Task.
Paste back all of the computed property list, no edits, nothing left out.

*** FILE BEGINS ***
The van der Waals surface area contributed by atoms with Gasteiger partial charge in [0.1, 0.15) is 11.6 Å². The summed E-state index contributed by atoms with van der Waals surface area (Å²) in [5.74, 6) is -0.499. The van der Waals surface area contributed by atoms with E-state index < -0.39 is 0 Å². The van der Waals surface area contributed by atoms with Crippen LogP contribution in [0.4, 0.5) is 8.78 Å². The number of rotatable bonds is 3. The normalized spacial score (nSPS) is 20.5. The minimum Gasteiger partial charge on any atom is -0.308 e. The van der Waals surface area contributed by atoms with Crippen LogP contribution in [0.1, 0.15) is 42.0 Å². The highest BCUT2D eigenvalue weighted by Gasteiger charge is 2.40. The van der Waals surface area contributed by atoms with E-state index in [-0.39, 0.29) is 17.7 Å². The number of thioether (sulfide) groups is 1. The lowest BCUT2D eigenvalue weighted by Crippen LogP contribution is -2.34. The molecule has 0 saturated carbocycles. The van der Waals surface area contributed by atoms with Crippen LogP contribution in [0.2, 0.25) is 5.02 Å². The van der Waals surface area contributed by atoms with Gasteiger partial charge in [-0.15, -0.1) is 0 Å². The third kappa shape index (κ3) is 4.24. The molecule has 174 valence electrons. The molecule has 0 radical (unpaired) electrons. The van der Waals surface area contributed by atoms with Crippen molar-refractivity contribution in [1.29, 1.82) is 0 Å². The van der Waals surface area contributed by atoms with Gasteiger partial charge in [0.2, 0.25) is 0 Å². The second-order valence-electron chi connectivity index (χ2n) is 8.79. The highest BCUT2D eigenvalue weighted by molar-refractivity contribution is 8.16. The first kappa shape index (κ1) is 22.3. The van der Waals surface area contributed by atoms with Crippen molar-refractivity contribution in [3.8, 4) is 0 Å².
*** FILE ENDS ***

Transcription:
The van der Waals surface area contributed by atoms with Gasteiger partial charge in [0.1, 0.15) is 11.6 Å². The summed E-state index contributed by atoms with van der Waals surface area (Å²) in [5.74, 6) is -0.499. The van der Waals surface area contributed by atoms with E-state index < -0.39 is 0 Å². The van der Waals surface area contributed by atoms with Crippen LogP contribution in [0.4, 0.5) is 8.78 Å². The number of rotatable bonds is 3. The normalized spacial score (nSPS) is 20.5. The minimum Gasteiger partial charge on any atom is -0.308 e. The van der Waals surface area contributed by atoms with Crippen LogP contribution in [0.1, 0.15) is 42.0 Å². The highest BCUT2D eigenvalue weighted by Gasteiger charge is 2.40. The van der Waals surface area contributed by atoms with E-state index in [-0.39, 0.29) is 17.7 Å². The number of thioether (sulfide) groups is 1. The lowest BCUT2D eigenvalue weighted by Crippen LogP contribution is -2.34. The molecule has 0 saturated carbocycles. The van der Waals surface area contributed by atoms with Crippen LogP contribution in [0.2, 0.25) is 5.02 Å². The van der Waals surface area contributed by atoms with Gasteiger partial charge in [-0.15, -0.1) is 0 Å². The third kappa shape index (κ3) is 4.24. The molecule has 174 valence electrons. The molecule has 0 radical (unpaired) electrons. The van der Waals surface area contributed by atoms with Crippen molar-refractivity contribution in [1.29, 1.82) is 0 Å². The van der Waals surface area contributed by atoms with Gasteiger partial charge in [0.2, 0.25) is 0 Å². The second-order valence-electron chi connectivity index (χ2n) is 8.79. The highest BCUT2D eigenvalue weighted by molar-refractivity contribution is 8.16. The first kappa shape index (κ1) is 22.3. The van der Waals surface area contributed by atoms with Crippen molar-refractivity contribution in [3.8, 4) is 0 Å².